A lawyer and the first woman to be admitted to the Connecticut Bar Association. The co-founder and director of the Culinary Institute of America.
Born as Frances Levenstein in New Haven, Connecticut. At 18, just after graduating high school, she enrolled in the New York University School of Law, where she met her husband Charles G. Roth. To pay for school, she worked at a settlement house, a law office, and her father’s shoe store in New Haven. At 21, she became the first woman to be admitted to the Connecticut Bar Association. Afterward, she worked for 12 years as an assistant prosecutor at the New Haven city court and became the first female prosecutor in the city. She also worked for the domestic relations department with abused women, wayward girls, and violent husbands. Witnessing thousands of family disputes, she decided to take action and wrote articles presenting practical ways to improve the court system and creating a domestic relations court.
At 41, she resigned from her job as a prosecutor to work in the Bureau of Child Welfare. There, she published two reports about juvenile delinquencies and created a form that simplifies the young offenders’ reporting of cases. It was later adapted in more than 160 cities. She then started to advise the juvenile court justices on improving its work methods and legislation interpretation. In 1939, she led 150 women to the Connecticut Senate chamber advocating for the passage of a juvenile court reform bill. When the bill passed two years later, she was assigned to supervise and organize the new juvenile court. During WW2, she was appointed secretary of the Social Protection Committee in the Connecticut War Council and founded an association of policewomen to deal with girls’ misconduct issues. She left the government at the age of 49 and began to work as a defense attorney, representing Connecticut in the American Arbitration Association.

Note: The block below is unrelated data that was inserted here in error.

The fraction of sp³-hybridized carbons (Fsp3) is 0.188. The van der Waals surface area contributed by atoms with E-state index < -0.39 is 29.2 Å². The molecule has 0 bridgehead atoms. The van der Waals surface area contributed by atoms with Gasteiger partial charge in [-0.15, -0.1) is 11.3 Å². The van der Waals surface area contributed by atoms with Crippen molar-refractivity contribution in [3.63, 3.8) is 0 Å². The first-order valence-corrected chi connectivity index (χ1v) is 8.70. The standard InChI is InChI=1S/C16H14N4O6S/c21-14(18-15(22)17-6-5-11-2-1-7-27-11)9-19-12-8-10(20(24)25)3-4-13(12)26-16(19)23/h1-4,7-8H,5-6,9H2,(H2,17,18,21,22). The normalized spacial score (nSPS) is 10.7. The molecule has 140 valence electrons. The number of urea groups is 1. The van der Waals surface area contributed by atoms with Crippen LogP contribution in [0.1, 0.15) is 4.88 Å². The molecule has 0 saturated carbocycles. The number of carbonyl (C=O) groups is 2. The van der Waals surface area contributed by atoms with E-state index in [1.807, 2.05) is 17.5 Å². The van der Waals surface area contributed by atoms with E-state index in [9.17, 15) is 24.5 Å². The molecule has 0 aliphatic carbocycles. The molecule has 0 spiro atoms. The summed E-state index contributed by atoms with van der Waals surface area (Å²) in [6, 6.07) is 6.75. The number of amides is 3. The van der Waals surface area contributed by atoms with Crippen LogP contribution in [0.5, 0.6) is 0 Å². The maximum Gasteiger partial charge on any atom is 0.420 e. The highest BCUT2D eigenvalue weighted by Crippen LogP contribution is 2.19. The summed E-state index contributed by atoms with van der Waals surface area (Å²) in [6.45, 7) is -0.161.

Because of her reputation as a “Doer,” she was asked by the New Haven Restaurant Association to direct a new culinary school, which later evolved into what is known today as The Culinary Institute of America. The school offered an education program under the GI Bill, training veterans in the culinary arts. When the school opened on May 22, 1946, it had only sixteen students, and by the time she retired, 18 years later, the school had 300 students. Today the school is considered one of the premier culinary colleges in the world. Upon her retirement from the school management, at the age of 68, she was appointed as a consulted for the Office of Economic Opportunity. She passed away seven years later, at the age of 75.
More Interesting Anecdotes:
- She was of Jewish descent.
- She had two daughters.
- When her youngest daughter, Norma, passed the Bar Association, they became the first mother and daughter duo to pass the Connecticut Bar.
- She was an active member of New Haven’s City Women’s Republican Club.
- In 1932, she gave a speech at the American Bar Association’s criminal law section about the importance of psychiatric evaluation when examining offenders in courts, which later was published in the New England Journal of Medicine.
- In 1944, she helped to found a sex-education program to decrease the occurrence of sexually transmitted diseases.
- She was the first woman to be inducted to the Confrérie de la Chaîne des Rôtisseurs gastronomic society.
- The Roth Hall at the Culinary Institute of America is named in her honor.